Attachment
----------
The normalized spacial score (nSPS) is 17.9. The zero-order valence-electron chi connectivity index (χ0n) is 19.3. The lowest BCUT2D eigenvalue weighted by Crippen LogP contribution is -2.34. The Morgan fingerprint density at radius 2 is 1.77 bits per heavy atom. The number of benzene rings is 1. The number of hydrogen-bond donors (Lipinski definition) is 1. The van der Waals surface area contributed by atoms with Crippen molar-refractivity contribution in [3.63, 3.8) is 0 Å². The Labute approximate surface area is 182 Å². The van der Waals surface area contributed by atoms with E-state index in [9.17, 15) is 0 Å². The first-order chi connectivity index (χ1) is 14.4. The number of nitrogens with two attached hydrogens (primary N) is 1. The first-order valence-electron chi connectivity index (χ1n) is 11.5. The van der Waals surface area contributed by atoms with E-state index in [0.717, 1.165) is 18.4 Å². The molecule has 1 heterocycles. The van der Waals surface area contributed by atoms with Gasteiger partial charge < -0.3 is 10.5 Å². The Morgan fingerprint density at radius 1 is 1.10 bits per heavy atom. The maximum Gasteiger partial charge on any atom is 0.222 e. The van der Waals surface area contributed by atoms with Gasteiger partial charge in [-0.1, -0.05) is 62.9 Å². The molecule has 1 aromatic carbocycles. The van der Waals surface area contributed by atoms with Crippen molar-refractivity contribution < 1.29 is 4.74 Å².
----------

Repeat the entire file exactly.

The normalized spacial score (nSPS) is 17.9. The zero-order valence-electron chi connectivity index (χ0n) is 19.3. The lowest BCUT2D eigenvalue weighted by Crippen LogP contribution is -2.34. The Morgan fingerprint density at radius 2 is 1.77 bits per heavy atom. The number of benzene rings is 1. The number of hydrogen-bond donors (Lipinski definition) is 1. The van der Waals surface area contributed by atoms with Crippen molar-refractivity contribution in [3.63, 3.8) is 0 Å². The Labute approximate surface area is 182 Å². The van der Waals surface area contributed by atoms with E-state index in [9.17, 15) is 0 Å². The first-order chi connectivity index (χ1) is 14.4. The number of nitrogens with two attached hydrogens (primary N) is 1. The first-order valence-electron chi connectivity index (χ1n) is 11.5. The van der Waals surface area contributed by atoms with E-state index in [0.717, 1.165) is 18.4 Å². The molecule has 1 heterocycles. The van der Waals surface area contributed by atoms with Gasteiger partial charge < -0.3 is 10.5 Å². The Morgan fingerprint density at radius 1 is 1.10 bits per heavy atom. The maximum Gasteiger partial charge on any atom is 0.222 e. The van der Waals surface area contributed by atoms with Gasteiger partial charge in [-0.1, -0.05) is 62.9 Å². The molecule has 1 aromatic carbocycles. The van der Waals surface area contributed by atoms with Crippen molar-refractivity contribution < 1.29 is 4.74 Å².